The instructions for Glycoprop, clearly written by somebody with a great sense of humour, state that after you drink it, ‘a loose watery bowel movement may result’.
This is like saying that after you jump off the roof, you may experience contact with the ground.
Glycoprop is a nuclear laxative. I don’t want to be too graphic here, but, have you ever seen a space shuttle launch? This is pretty much the Glycoprep experience, with you as the shuttle. There are times when you wish the toilet had a seat belt. You spend several hours pretty much confined to the bathroom, spurting violently. You eliminate everything. And then, when you figure you must be totally empty, you have to drink another litre of Glycoprep, at which point, as far as you can tell, your bowels travel into the future and start eliminating food that you have not even eaten yet.
After an action packed evening, I finally got to sleep.
The next morning my wife drove me to the clinic. I was very nervous. Not only was I worried about the procedure, But I had been experiencing occasional return bouts of Glycoprep spurtage, I was thinking, ‘What if I spurt on Andy?’ How do you apologise to a friend for something like that? Flowers would not be enough.
At the clinic I had to sign many forms acknowledging that I understood and totally agreed with whatever the heck the forms said. Then they led me to a room full of other colonoscopy people, where I went inside a little curtained space and took off my clothes and put on one of those hospital garments designed by sadist perverts, the kind that, when you put it on, makes you feel even more naked than when you are actually naked.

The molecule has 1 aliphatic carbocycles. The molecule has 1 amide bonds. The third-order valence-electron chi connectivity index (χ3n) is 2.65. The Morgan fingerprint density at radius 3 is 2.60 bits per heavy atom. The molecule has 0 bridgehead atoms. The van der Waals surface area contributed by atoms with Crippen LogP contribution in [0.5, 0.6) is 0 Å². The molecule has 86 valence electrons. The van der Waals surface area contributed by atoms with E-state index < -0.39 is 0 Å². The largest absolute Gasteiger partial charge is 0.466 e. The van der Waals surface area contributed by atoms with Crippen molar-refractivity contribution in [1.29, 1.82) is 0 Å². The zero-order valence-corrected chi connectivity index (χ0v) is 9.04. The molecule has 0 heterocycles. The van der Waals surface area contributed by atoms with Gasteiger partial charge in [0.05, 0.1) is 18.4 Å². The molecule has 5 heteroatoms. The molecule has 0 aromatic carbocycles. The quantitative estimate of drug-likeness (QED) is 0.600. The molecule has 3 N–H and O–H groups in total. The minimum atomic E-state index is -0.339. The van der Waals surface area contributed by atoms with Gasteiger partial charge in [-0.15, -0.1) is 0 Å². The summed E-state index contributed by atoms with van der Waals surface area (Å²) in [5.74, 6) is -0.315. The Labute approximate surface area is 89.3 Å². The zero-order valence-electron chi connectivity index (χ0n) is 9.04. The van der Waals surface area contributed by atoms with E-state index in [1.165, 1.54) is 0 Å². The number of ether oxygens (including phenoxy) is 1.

Then a nurse named Eddie put a little needle, called a cannula, in a vein in my left hand. Ordinarily I would have fainted, but Eddie was very good, and I was already lying down.. Eddie also told me that some people put vodka in their Glycoprep.
At first I was ticked off that that I hadn’t thought of this, but then I pondered what would happen if you got yourself too tipsy to make it to the bathroom, so you were staggering around in full Fire Hose Mode. You would have no choice but to burn your house down.
When everything was ready, Eddie wheeled me into the procedure room, where Andy was waiting with a nurse and an anaesthetist. I did not see the 17,000-foot tube, but I knew that Andy had it hidden around there somewhere. I was seriously nervous at this point.
Andy had me roll over on my left side, and the anaesthetist began hooking something up to the cannula in my hand.
There was music playing in the room, and I realised that the song was “Dancing Queen” by ABBA. I remarked to Andy that, of all the songs that could be playing during this particular procedure, “Dancing Queen” had to be the least appropriate.
‘You want me to turn it up?’ said Andy, from somewhere behind me.
‘Ha ha’, I said. And then it was time, the moment I had been dreading for more than a decade. If you are squeamish, prepare yourself, because I am going to tell you in explicit detail, exactly what it was like.
I have no idea. Really. I slept through it. One moment, ABBA was yelling ‘Dancing Queen, feel the beat of the tambourine’, and the next moment I was back in the recovery room, waking up in a very mellow mood.
Andy was looking down at me and asking me how I felt. I felt excellent. I felt even more excellent when Andy told me that IT was all over, and that my colon had passed with flying colours. I had never been prouder of an internal organ.